The same acupoint (Quchi) was also used to investigate the mechanism of acupuncture on blood pressure and blood plasma catecholamines in patients with essential hypertension [15]. Therefore, similar to our present study, 60 patients were investigated. Thirty patients received electroacupuncture on Quchi (bilateral); the control group () received western medicine (nicardipine). The effective rate 66.7% in the electroacupuncture group was similar to that of 70.0% in the medication group. The authors concluded that also electroacupuncture on Quchi is able to beneficially regulate blood pressure of patients with essential hypertension through adjusting blood plasma catecholamines [15].

A further article on the topic deals with an animal experimental study [16]. Quchi and other acupoints were stimulated electrically in 60 spontaneous hypertension rats. The authors from China concluded that acupuncture of Quchi can effectively lower both systolic and diastolic blood pressure [16].

An effect of acupuncture at Quchi and also at Taichong (LR3) on blood pressure was observed not only in older patients, but also in younger patients with hypertension [17]. Again, 60 hypertensive persons were randomized into an electroacupuncture group and a western medication group (captopril), 30 patients in each group. Acupuncture on Quchi reduced systolic and diastolic blood pressure, and there was no statistically significant difference between the two groups. This study showed that stimulation of the acupoint Quchi has long-term antihypertensive effects and effectively improves day-night rhythm in young subjects with hypertension [17].

In our present study, no side effects appeared. We had no elbow soreness, as described in other articles [18]. Every enrolled patient tolerated the procedure and finished the study.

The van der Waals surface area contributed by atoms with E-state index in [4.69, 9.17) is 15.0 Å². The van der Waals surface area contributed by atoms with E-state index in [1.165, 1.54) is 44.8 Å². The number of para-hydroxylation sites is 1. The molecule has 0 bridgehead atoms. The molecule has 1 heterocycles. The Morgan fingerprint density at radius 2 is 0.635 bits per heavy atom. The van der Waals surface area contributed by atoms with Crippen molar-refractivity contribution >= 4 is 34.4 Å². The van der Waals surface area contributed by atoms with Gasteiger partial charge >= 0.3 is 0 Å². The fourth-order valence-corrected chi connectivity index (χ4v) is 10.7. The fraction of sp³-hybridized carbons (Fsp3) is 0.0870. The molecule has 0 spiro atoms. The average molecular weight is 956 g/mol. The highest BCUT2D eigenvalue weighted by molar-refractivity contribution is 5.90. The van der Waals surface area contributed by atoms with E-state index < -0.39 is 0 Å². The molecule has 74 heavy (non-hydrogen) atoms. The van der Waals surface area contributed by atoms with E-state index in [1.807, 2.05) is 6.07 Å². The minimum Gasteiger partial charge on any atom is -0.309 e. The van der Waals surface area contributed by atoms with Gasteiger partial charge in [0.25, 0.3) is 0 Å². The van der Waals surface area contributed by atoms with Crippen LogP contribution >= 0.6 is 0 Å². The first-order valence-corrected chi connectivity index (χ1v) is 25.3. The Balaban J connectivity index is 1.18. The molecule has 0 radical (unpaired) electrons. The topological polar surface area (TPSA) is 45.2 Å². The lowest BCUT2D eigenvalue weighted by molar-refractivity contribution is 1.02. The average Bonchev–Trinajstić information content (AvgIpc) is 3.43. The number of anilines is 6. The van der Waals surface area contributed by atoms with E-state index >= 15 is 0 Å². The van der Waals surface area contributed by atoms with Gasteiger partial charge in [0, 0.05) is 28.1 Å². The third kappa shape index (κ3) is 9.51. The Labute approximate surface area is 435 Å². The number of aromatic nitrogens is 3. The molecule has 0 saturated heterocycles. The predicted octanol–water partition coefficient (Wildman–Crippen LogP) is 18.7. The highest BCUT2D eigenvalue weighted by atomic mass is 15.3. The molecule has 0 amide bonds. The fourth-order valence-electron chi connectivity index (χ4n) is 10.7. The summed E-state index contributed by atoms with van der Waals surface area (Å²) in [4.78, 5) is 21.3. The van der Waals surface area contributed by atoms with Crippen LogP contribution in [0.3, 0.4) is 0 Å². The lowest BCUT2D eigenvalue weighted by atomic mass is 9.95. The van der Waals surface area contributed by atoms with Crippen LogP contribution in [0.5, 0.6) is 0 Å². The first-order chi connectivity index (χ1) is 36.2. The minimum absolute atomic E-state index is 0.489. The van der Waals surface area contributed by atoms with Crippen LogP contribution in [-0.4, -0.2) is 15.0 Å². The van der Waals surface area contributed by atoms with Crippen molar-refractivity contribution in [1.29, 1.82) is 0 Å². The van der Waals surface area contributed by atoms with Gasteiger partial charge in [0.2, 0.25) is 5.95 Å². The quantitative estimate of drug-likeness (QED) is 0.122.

As mentioned in the introduction, lifestyle is associated with HRV and blood pressure [19, 20]. However, there are only few studies on HRV condition and short-term, stimulation-based changes in hypertensive patients. The results concerning the possible lateralization are consistent with previous findings for Asian populations and confirm these results [9]. Further studies in Europe and in America are necessary because, in the Asian population, individuals have much lower body mass indices [2123].

In conclusion, this study provides evidence that there is a beneficial effect on heart rate variability in patients with hypertension and that there are some effects of laterality of the acupoint Quchi, although these effects did not reach the level of significance. The question of laterality of acupoints still needs further investigations.

Conflict of Interests

The authors declare that they have no conflict of interests regarding the publication of this paper.

Authors’ Contribution

Professor Gerhard Litscher and Priv.-Doz. Dr. Lu Wang are visiting professors at the Heilongjiang University of Chinese Medicine in Harbin, China. The first two authors, Gerhard Litscher and Wei-Ping Cheng contributed equally to this study.

Acknowledgments

The scientific investigations were supported by the Austrian Federal Ministries of Science, Research and Economy and of Health (project titled Evidence-Based High-Tech Acupuncture and Integrative Laser Medicine for Prevention and Early Intervention of Chronic Diseases), the Austrian Academic Exchange Service (OeAD; WTZ-program), and the German Academy of Acupuncture (DAA; President Professor Frank Bahr).

References

  1. A. S. Go, D. Mozaffarian, V. L. Roger et al., “Heart disease and stroke statistics—2013 update: a report from the American Heart Association,” Circulation, vol. 127, no. 1, pp. e6–e245, 2013. View at Google Scholar
  2. Centers for Disease Control and Prevention (CDC), “Vital signs: awareness and treatment of uncontrolled hypertension among adults-United States, 2003–2010,” MMWR Morbidity and Mortality Weekly Report, vol. 61, no. 35, pp. 703–709, 2012. View at Google Scholar
  3. P. A. Heidenreich, J. G. Trogdon, O. A. Khavjou et al., “Forecasting the future of cardiovascular disease in the United States: a policy statement from the American Heart Association,” Circulation, vol. 123, no. 8, pp. 933–944, 2011. View at Publisher · View at Google Scholar · View at Scopus
  4. http://www.sjm.de/bluthochdruck.
  5. P. M. Kearney, M. Whelton, K. Reynolds, P. Muntner, P. K. Whelton, and J. He, “Global burden of hypertension: analysis of worldwide data,” The Lancet, vol. 365, no. 9455, pp. 217–223, 2005. View at Publisher · View at Google Scholar · View at Scopus